The Countess of Tyrol from the House of Gorizia - nicknamed Margarete Maultasch - loved to reside on Casanova Castle
Image gallery: Margaret, Countess of Tyrol
Margaret, the famous Countess of Tyrol, is still present in South Tyrol. The pleasant Margarete Trail near Terlano, for example, remembers the countess and leads to Casanova Castle high above the Valle dell’Adige valley. Margaret was born in 1318. Already at the tender age of 12, she was married to the eight year old John Henry of Luxembourg. Some years later, in 1335, Margaret’s father - Duke Henry of Carinthia, also landgrave of Carniola, Count of Tyrol and former King of Bohemia - died.
As recorded in a contract between Duke Henry of Carinthia and King Louis IV the Bavarian, his daughter should carry on his legacy. Her young husband, however, deported himself as he was the Count of Tyrol, and Charles - later on Charles IV, Holy Roman Emperor - came to advice his brother. Margaret and the Tyrolean nobility did not take pleasure in those happenings and started scheming a plan in order to banish John Henry from the country. In 1341, she announced that the marriage had never been fulfilled, and her husband - turning back from hunting - stood in front of closed castle gates. Also any other castle in Tyrol denied him access.
Another sensation was caused by the marriage of Margaret with Margrave Louis I of Brandenburg, son of the Emperor, in Merano one year later, despite of admonishments of the Curia. The Tyrolean nobility supported her decision, but Pope Clement IV was not able to cancel her first marriage, banned Margaret’s second marriage and pronounced an interdict over Tyrol. By the intervention of John Henry, however, her marriage was finally divorced in 1349. Only 10 years later - under Pope Innocent VI - also the ban was lifted. Margaret’s only son Meinhard III from her second marriage died four years later at the age of 19.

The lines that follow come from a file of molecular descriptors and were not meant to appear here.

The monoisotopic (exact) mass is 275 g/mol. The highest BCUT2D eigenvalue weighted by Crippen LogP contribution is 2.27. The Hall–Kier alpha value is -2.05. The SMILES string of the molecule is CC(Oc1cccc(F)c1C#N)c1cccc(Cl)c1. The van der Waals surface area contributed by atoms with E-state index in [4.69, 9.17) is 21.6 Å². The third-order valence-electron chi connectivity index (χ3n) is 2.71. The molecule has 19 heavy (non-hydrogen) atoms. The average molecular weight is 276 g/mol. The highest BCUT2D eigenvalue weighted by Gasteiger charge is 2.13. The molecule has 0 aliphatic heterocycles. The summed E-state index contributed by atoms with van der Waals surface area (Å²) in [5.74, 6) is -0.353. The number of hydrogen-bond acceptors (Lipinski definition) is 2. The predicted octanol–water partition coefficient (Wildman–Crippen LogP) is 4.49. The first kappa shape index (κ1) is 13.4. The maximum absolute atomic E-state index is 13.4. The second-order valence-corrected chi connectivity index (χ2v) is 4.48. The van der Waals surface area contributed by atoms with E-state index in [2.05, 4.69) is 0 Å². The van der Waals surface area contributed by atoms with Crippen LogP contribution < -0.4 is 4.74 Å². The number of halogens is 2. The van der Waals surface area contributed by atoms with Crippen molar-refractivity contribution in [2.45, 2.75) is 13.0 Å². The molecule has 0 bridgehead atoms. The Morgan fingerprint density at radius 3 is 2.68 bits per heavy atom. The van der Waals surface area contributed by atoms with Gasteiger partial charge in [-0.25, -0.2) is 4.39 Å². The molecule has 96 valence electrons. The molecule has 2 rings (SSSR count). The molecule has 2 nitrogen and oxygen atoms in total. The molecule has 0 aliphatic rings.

Margaret, Countess of Tyrol, spent her last years in exile in Vienna and died there at the age of 51 in 1369. There are various explanations for her nickname “Maultasch”: In colloquial language, Casanova Castle near Terlano is called “mala tasca”, which means mousetrap, due to the customs station that was located right below. That’s the most plausible interpretation. But the term “Maultasch” also used to mean “licentious woman”, a papal and bohemian propaganda to harm Margaret. As a result, the sovereign princess was often depicted ugly in paintings, which, as we know today, did not correspond to the truth…